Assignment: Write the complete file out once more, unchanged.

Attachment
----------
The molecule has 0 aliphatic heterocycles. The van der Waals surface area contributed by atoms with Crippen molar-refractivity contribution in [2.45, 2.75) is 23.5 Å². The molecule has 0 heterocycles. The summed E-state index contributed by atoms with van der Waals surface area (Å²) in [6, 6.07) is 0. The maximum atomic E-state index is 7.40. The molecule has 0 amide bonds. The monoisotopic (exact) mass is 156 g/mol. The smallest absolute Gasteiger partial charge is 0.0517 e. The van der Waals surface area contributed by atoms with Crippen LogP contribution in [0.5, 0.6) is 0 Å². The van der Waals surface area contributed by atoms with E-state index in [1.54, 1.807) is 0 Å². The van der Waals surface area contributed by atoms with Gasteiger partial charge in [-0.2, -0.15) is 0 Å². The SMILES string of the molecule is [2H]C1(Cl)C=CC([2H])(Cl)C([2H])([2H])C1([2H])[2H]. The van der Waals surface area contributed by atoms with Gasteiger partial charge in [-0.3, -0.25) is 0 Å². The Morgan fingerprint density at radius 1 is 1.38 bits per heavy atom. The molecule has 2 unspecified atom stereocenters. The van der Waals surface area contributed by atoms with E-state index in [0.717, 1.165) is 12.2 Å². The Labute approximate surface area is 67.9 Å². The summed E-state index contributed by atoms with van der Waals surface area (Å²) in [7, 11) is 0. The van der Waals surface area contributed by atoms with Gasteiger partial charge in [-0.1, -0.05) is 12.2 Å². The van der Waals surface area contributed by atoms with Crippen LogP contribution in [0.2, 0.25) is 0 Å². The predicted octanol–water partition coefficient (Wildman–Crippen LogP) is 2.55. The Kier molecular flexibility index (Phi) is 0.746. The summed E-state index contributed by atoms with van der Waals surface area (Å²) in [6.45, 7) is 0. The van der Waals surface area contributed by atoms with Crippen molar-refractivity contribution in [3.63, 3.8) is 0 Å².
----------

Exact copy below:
The molecule has 0 aliphatic heterocycles. The van der Waals surface area contributed by atoms with Crippen molar-refractivity contribution in [2.45, 2.75) is 23.5 Å². The molecule has 0 heterocycles. The summed E-state index contributed by atoms with van der Waals surface area (Å²) in [6, 6.07) is 0. The maximum atomic E-state index is 7.40. The molecule has 0 amide bonds. The monoisotopic (exact) mass is 156 g/mol. The smallest absolute Gasteiger partial charge is 0.0517 e. The van der Waals surface area contributed by atoms with Crippen LogP contribution in [0.5, 0.6) is 0 Å². The van der Waals surface area contributed by atoms with E-state index in [1.54, 1.807) is 0 Å². The van der Waals surface area contributed by atoms with Gasteiger partial charge in [-0.2, -0.15) is 0 Å². The SMILES string of the molecule is [2H]C1(Cl)C=CC([2H])(Cl)C([2H])([2H])C1([2H])[2H]. The van der Waals surface area contributed by atoms with Gasteiger partial charge in [-0.3, -0.25) is 0 Å². The Morgan fingerprint density at radius 1 is 1.38 bits per heavy atom. The molecule has 2 unspecified atom stereocenters. The van der Waals surface area contributed by atoms with E-state index in [0.717, 1.165) is 12.2 Å². The Labute approximate surface area is 67.9 Å². The summed E-state index contributed by atoms with van der Waals surface area (Å²) in [7, 11) is 0. The van der Waals surface area contributed by atoms with Gasteiger partial charge in [-0.1, -0.05) is 12.2 Å². The van der Waals surface area contributed by atoms with Crippen LogP contribution in [0.2, 0.25) is 0 Å². The predicted octanol–water partition coefficient (Wildman–Crippen LogP) is 2.55. The Kier molecular flexibility index (Phi) is 0.746. The summed E-state index contributed by atoms with van der Waals surface area (Å²) in [6.45, 7) is 0. The van der Waals surface area contributed by atoms with Crippen molar-refractivity contribution in [3.63, 3.8) is 0 Å².